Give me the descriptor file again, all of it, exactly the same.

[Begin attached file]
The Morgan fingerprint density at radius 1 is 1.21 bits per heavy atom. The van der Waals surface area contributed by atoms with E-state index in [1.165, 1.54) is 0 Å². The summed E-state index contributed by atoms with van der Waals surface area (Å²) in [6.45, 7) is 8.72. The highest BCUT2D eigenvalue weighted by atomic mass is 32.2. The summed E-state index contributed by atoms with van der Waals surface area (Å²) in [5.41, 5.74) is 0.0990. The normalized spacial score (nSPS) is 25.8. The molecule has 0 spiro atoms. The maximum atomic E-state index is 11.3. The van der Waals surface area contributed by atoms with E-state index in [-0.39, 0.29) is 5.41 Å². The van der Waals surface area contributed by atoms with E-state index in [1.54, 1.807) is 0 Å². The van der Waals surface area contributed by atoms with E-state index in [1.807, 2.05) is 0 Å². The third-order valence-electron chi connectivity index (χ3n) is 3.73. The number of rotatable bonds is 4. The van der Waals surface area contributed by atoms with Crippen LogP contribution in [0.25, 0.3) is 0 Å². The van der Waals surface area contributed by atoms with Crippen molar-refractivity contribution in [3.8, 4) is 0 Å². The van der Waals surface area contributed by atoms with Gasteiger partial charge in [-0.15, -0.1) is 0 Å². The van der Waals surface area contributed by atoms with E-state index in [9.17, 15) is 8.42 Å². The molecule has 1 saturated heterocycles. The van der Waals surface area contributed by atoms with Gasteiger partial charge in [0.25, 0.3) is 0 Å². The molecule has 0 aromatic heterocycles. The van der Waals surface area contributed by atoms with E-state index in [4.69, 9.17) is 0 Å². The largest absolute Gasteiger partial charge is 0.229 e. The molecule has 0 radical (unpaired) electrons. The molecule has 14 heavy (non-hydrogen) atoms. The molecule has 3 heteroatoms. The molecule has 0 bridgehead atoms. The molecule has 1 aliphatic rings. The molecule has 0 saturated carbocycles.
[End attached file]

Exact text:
The Morgan fingerprint density at radius 1 is 1.21 bits per heavy atom. The van der Waals surface area contributed by atoms with E-state index in [1.165, 1.54) is 0 Å². The summed E-state index contributed by atoms with van der Waals surface area (Å²) in [6.45, 7) is 8.72. The highest BCUT2D eigenvalue weighted by atomic mass is 32.2. The summed E-state index contributed by atoms with van der Waals surface area (Å²) in [5.41, 5.74) is 0.0990. The normalized spacial score (nSPS) is 25.8. The molecule has 0 spiro atoms. The maximum atomic E-state index is 11.3. The van der Waals surface area contributed by atoms with E-state index in [-0.39, 0.29) is 5.41 Å². The van der Waals surface area contributed by atoms with E-state index in [1.54, 1.807) is 0 Å². The van der Waals surface area contributed by atoms with E-state index in [1.807, 2.05) is 0 Å². The third-order valence-electron chi connectivity index (χ3n) is 3.73. The number of rotatable bonds is 4. The van der Waals surface area contributed by atoms with Crippen LogP contribution in [0.25, 0.3) is 0 Å². The van der Waals surface area contributed by atoms with Crippen molar-refractivity contribution in [3.8, 4) is 0 Å². The van der Waals surface area contributed by atoms with Gasteiger partial charge in [-0.15, -0.1) is 0 Å². The van der Waals surface area contributed by atoms with E-state index in [9.17, 15) is 8.42 Å². The molecule has 1 saturated heterocycles. The van der Waals surface area contributed by atoms with Gasteiger partial charge in [0.25, 0.3) is 0 Å². The molecule has 0 aromatic heterocycles. The van der Waals surface area contributed by atoms with E-state index in [4.69, 9.17) is 0 Å². The largest absolute Gasteiger partial charge is 0.229 e. The molecule has 0 radical (unpaired) electrons. The molecule has 14 heavy (non-hydrogen) atoms. The molecule has 3 heteroatoms. The molecule has 0 bridgehead atoms. The molecule has 1 aliphatic rings. The molecule has 0 saturated carbocycles.